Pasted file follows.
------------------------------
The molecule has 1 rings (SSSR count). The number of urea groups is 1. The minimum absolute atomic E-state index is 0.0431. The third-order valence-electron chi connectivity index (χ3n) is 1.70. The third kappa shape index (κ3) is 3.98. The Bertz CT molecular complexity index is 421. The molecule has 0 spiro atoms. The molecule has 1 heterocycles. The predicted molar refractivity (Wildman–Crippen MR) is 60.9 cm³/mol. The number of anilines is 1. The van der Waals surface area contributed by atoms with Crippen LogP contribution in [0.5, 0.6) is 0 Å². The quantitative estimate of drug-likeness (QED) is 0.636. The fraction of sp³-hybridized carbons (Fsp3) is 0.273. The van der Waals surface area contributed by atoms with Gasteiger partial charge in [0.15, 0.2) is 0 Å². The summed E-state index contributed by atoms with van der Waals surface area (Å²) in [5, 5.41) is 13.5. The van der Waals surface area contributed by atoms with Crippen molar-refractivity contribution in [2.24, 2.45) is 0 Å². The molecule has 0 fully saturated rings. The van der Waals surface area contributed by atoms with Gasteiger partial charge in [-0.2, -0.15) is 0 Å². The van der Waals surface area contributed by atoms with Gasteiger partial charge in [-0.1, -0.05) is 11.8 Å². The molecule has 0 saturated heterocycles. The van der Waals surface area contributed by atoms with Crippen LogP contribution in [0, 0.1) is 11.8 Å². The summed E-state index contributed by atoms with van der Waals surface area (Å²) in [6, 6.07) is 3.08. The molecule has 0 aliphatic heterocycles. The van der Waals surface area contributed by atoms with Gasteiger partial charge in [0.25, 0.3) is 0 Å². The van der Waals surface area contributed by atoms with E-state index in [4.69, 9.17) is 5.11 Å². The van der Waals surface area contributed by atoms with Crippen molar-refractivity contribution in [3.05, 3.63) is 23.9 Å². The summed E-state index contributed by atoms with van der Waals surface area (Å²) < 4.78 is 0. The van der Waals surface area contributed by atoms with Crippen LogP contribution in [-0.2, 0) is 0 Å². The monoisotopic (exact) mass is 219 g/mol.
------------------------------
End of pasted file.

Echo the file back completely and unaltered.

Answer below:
The molecule has 1 rings (SSSR count). The number of urea groups is 1. The minimum absolute atomic E-state index is 0.0431. The third-order valence-electron chi connectivity index (χ3n) is 1.70. The third kappa shape index (κ3) is 3.98. The Bertz CT molecular complexity index is 421. The molecule has 0 spiro atoms. The molecule has 1 heterocycles. The predicted molar refractivity (Wildman–Crippen MR) is 60.9 cm³/mol. The number of anilines is 1. The van der Waals surface area contributed by atoms with Crippen LogP contribution in [0.5, 0.6) is 0 Å². The quantitative estimate of drug-likeness (QED) is 0.636. The fraction of sp³-hybridized carbons (Fsp3) is 0.273. The van der Waals surface area contributed by atoms with Gasteiger partial charge in [0.15, 0.2) is 0 Å². The summed E-state index contributed by atoms with van der Waals surface area (Å²) in [5, 5.41) is 13.5. The van der Waals surface area contributed by atoms with Crippen molar-refractivity contribution in [2.24, 2.45) is 0 Å². The molecule has 0 fully saturated rings. The van der Waals surface area contributed by atoms with Gasteiger partial charge in [-0.2, -0.15) is 0 Å². The van der Waals surface area contributed by atoms with Gasteiger partial charge in [-0.1, -0.05) is 11.8 Å². The molecule has 0 saturated heterocycles. The van der Waals surface area contributed by atoms with Crippen LogP contribution in [0, 0.1) is 11.8 Å². The summed E-state index contributed by atoms with van der Waals surface area (Å²) in [6, 6.07) is 3.08. The molecule has 0 aliphatic heterocycles. The van der Waals surface area contributed by atoms with Gasteiger partial charge in [0.25, 0.3) is 0 Å². The van der Waals surface area contributed by atoms with E-state index in [4.69, 9.17) is 5.11 Å². The van der Waals surface area contributed by atoms with Crippen molar-refractivity contribution in [3.05, 3.63) is 23.9 Å². The summed E-state index contributed by atoms with van der Waals surface area (Å²) < 4.78 is 0. The van der Waals surface area contributed by atoms with Crippen LogP contribution in [-0.2, 0) is 0 Å². The monoisotopic (exact) mass is 219 g/mol.